Merry Fracking Christmas from the Cuomo Administration

The New York State Department of Environmental Conservation (DEC) chose the holiday season to publish its draft regulations governing the highly-controversial hydraulic fracturing (hydrofracking or fracking) gas drilling process. 

The 30 day review and public comment period lasts only until January 11, 2013.

This may be the last chance we will have to respond to the proposed DEC regulations.

Unless there is an overwhelming public response in the form of public comments, the DEC could put fracking regulations in place by spring, 2013.

Catskill Mountainkeeper and a coalition of environmental and public health advocacy organizations have issued an urgent call to activists across the state to submit public comments to the DEC detailing why the proposed regulations are still inadequate.

These are some of the holes in the proposed regs:
  • Minimal setbacks from fracked wells -- the DEC pulled 500 feet out of the air without any scientific basis -- would put families, children and livestock at risk.  Studies from fracking-ravaged Colorado have shown severe health effects to people and livestock living up to a half a mile away from drilling rigs.
  • The regs ignore the disposal of toxic, possibly radioactive, wastewater. Because the Bush administration got fracking exempted from federal environmental laws, the drilling industry can put fracking wastewater, laced with benzene, biocides and radiation, in municipal landfills or local sewage treatment plants, just like ordinary waste.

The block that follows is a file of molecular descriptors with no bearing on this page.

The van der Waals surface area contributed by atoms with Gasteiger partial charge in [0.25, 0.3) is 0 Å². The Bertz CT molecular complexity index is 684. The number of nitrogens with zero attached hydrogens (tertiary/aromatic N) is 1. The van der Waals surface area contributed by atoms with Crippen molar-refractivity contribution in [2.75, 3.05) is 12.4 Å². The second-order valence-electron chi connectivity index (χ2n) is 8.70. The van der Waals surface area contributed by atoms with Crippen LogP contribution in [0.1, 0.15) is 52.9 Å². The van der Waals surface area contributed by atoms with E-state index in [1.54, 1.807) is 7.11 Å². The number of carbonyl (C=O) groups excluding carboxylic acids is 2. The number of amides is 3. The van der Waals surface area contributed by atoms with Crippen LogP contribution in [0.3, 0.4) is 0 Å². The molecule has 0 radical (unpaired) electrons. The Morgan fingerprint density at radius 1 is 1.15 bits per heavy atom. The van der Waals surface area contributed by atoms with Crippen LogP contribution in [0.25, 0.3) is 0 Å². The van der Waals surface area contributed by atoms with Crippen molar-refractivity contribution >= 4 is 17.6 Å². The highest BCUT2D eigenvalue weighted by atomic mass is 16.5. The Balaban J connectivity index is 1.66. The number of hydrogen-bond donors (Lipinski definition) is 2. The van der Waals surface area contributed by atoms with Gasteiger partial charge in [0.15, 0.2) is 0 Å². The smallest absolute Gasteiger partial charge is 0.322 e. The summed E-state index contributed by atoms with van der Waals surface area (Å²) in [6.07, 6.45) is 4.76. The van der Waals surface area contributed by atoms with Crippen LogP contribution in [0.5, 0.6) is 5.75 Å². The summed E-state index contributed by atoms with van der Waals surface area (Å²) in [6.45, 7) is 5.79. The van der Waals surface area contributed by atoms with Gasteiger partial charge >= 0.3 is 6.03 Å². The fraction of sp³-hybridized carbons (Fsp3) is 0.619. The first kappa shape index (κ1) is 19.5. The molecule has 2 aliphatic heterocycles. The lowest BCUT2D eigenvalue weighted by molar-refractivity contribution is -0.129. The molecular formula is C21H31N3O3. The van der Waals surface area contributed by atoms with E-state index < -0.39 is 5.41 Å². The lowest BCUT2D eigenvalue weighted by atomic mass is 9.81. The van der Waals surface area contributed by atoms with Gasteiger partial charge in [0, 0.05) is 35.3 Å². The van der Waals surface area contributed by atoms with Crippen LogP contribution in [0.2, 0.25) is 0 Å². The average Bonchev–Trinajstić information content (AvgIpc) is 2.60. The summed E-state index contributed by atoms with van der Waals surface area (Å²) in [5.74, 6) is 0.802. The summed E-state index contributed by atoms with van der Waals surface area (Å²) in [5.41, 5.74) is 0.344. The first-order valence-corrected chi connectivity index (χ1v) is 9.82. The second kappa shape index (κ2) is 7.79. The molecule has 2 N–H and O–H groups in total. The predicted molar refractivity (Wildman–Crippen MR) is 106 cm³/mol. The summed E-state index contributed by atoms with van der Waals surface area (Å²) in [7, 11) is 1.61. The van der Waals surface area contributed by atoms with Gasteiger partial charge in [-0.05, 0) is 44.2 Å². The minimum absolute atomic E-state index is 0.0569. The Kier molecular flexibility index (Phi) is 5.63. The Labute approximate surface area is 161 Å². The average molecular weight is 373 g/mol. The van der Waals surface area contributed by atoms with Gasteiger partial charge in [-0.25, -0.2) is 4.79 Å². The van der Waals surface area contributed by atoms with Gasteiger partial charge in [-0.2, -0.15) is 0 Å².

• While fracking would not be permitted on top of state lands, there is nothing to stop the drilling industry from fracking all around and under state-owned lands or under our lakes, streams and rivers. Horizontal drills reach as far as a mile underground.
  • Drilling companies can hide the names of the chemicals in fracking fluid from the public and from the medical profession.  Public health experts can't predict the health consequences of exposure to fracking chemicals they can't identify. Without public disclosure, there can be no informed consent to the health risks posed by fracking fluids.
  • The DEC, in its rush to push out regulations, waived off input from its own panel of medical experts, hired to do a brief review of the public health consequences of fracking -- nevermind the comprehensive independent review it should have commissioned, given what's at stake. 
Sandra Steingraber, and ecologist, scholar, writer and ardent opponent of hydrofracking, has mounted a website, Thirty Days of Fracking Regs, detailing the most obvious flaws in the DEC's proposed regulations and calling on activists to submit a comment a day until the deadline.

Here's a link to a video about the site on Vimeo.

After reviewing the site, please submit your public comment online here at the DEC website.

Catskill Mountainkeeper and its coalition partners will submit scientific and technical comments detailing the flaws in the regulations, but they also want to demonstrate to the DEC that there is widespread public opposition to fracking in New York State.  To do that, they need a high volume of public comments between now and January 11. The goal is 30,000.

Submit your comment here now.  And please forward a link to this post to your friends and neighbors, urging them to do the same.

Don't let the drilling industry frack New York.  Too much is at stake.  Submit your public comment here  today.

Thank you.

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